The Federal Reserve should follow rules when making policy to give the public a better understanding of the central bank’s actions, Cleveland Fed President Loretta Mester said Wednesday.
Cleveland Fed web site has a list of recommendations for which rules are worth following.]
“I am not advocating setting policy mechanically according to a simple policy rule; no rule works well enough across a variety of economic models and circumstances,” Mester said, according to her prepared remarks. “However, using the rules as reference points and discussing why our policy may differ from these policy descriptions could go some way in helping to explain our own policy reaction function to the public.”
The suggestion came as part of a larger speech about how the Fed can communicate better with the public.
Particularly during the period of extraordinary policy accommodation — low interest rates and $ 3.7 trillion of bond buying — the Fed sometimes has struggled to communicate its intentions. That has triggered an effort by some in Congress to audit the Fed, a practice that would force officials to disclose specifically why they made their decisions.
Mester went back even further than the crisis-era policy — to a speech that former Fed Chair Alan Greenspan made, after which The Wall Street Journal and New York Times reported conflicting takes on what the Fed “maestro” had said about rates.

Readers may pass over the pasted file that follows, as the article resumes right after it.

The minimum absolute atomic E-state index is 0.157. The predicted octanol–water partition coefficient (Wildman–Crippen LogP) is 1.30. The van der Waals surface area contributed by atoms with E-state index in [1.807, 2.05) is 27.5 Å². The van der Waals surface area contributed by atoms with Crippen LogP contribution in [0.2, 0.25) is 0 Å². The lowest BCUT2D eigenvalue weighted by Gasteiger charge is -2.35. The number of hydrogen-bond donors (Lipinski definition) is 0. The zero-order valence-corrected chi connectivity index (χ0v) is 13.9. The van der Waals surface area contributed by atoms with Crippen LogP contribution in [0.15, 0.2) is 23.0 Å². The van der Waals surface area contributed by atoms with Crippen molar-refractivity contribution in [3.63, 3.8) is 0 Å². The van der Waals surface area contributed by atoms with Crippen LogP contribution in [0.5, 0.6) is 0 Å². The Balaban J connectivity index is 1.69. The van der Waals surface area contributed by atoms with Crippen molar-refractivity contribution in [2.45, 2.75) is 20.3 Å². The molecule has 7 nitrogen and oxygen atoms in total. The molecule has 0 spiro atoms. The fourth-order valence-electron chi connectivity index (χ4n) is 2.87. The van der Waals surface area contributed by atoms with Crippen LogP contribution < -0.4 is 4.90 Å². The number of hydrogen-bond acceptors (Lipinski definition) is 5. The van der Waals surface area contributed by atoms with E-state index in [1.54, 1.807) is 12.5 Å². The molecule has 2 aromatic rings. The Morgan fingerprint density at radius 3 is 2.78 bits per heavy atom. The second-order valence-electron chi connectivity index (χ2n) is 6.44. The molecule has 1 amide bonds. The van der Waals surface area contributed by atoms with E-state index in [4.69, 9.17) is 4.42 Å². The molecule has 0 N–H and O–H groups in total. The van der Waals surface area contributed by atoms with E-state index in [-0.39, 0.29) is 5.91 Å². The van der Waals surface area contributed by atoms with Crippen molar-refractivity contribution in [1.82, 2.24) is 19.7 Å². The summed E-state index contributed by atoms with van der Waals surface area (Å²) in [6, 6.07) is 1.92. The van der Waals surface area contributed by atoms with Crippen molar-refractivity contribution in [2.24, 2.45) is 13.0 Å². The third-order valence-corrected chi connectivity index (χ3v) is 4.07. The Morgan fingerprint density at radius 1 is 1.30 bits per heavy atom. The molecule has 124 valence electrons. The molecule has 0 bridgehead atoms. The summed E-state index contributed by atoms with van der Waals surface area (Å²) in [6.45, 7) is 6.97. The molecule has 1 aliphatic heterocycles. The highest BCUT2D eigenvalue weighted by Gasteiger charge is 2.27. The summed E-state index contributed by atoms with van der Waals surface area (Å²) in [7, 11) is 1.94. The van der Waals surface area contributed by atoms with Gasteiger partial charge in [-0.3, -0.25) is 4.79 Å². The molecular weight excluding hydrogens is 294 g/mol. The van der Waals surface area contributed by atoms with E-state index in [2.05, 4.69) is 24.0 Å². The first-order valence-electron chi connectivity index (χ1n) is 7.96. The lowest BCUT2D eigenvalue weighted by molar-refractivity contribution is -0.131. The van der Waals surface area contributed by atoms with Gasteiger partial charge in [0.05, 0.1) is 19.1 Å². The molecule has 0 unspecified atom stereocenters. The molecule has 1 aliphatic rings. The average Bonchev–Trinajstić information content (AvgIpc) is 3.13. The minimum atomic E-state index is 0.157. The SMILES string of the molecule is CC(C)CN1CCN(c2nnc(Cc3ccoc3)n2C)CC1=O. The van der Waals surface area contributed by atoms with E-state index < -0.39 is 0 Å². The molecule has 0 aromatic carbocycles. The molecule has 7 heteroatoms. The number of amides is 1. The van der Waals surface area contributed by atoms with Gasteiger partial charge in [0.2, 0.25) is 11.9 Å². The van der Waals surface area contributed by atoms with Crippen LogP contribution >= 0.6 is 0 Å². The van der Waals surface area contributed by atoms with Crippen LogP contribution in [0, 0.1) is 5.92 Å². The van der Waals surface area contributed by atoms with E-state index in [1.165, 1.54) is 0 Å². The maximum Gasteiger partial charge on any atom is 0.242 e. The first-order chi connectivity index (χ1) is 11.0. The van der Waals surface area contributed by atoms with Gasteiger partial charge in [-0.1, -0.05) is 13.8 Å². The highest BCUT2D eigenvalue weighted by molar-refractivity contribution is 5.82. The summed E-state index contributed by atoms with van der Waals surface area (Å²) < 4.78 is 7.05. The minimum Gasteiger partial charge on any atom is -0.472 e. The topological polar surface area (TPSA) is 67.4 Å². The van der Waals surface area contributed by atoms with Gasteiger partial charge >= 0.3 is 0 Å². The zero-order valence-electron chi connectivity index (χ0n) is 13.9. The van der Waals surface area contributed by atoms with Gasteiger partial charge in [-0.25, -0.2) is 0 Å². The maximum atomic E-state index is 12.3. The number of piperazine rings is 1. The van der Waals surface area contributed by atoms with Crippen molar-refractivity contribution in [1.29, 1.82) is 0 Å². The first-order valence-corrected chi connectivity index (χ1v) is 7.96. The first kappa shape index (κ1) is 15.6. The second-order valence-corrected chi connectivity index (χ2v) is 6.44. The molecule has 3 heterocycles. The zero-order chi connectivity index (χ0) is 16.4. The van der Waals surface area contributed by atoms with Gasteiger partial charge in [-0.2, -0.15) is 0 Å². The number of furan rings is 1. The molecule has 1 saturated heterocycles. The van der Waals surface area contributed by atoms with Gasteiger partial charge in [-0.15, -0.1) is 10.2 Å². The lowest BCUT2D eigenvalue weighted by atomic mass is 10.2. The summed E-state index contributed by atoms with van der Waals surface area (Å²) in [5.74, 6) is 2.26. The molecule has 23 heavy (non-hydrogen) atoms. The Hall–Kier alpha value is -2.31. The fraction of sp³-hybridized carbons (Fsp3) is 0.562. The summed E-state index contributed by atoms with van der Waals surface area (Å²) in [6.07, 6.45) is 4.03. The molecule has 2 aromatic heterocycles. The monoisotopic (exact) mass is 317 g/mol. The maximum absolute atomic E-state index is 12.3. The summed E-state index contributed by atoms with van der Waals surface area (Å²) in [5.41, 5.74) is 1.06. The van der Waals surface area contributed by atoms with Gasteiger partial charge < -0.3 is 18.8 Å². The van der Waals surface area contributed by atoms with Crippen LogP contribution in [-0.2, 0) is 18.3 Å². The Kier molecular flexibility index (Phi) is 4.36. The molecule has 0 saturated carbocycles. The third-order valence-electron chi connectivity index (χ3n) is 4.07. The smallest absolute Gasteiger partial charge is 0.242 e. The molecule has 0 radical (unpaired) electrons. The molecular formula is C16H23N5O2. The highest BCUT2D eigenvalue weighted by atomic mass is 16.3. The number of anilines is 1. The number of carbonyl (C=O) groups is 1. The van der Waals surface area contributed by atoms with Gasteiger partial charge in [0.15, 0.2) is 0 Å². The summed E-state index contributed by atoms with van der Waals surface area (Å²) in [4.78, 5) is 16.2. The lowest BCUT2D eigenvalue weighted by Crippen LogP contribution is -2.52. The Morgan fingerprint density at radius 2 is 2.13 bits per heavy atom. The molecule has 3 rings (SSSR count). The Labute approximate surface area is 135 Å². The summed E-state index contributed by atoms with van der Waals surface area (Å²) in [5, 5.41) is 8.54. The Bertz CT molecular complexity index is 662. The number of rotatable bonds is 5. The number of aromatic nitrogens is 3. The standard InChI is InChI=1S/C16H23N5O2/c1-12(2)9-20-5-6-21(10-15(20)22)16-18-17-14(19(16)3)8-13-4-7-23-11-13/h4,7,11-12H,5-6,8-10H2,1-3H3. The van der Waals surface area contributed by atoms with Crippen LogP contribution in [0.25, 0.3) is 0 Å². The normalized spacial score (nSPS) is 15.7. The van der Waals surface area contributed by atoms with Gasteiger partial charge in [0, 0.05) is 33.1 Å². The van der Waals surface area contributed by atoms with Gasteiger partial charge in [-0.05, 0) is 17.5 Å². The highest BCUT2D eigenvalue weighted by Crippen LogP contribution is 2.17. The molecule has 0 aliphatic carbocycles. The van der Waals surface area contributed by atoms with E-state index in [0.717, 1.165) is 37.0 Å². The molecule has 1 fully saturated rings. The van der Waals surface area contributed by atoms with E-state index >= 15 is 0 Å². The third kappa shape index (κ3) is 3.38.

“I suspect that monetary policy communication will likely always remain somewhat of a challenge, but over the past couple of decades, the FOMC has been taking significant steps on its journey toward increased transparency and better communication. It is important for the FOMC to continue on this journey because when the public has a better understanding of how monetary policy decisions are made, not only will the public have the information it needs to hold us accountable for our decisions but monetary policy itself will be more effective.”
The debate about a rules-based approach has taken on greater prominence amid chatter that President Donald Trump was considering appointing John Taylor, a Stanford economist, as Fed chair. The nomination ultimately went to Jerome Powell.
Taylor developed an eponymous rule that uses certain economic targets to determine where rates should be. The rule currently suggests the fed funds rate should be around 3.4 percent, instead of its target at 1.25 percent to 1.5 percent. Many Fed watchers see Taylor remaining as a viable candidate.
In addition to the rules-based approach, Mester also suggested the Fed not focus so much on short-term data changes in its economic projections, and tweaking those projections to link them to where each individual member believes the funds rate should be if those conditions come to fruition.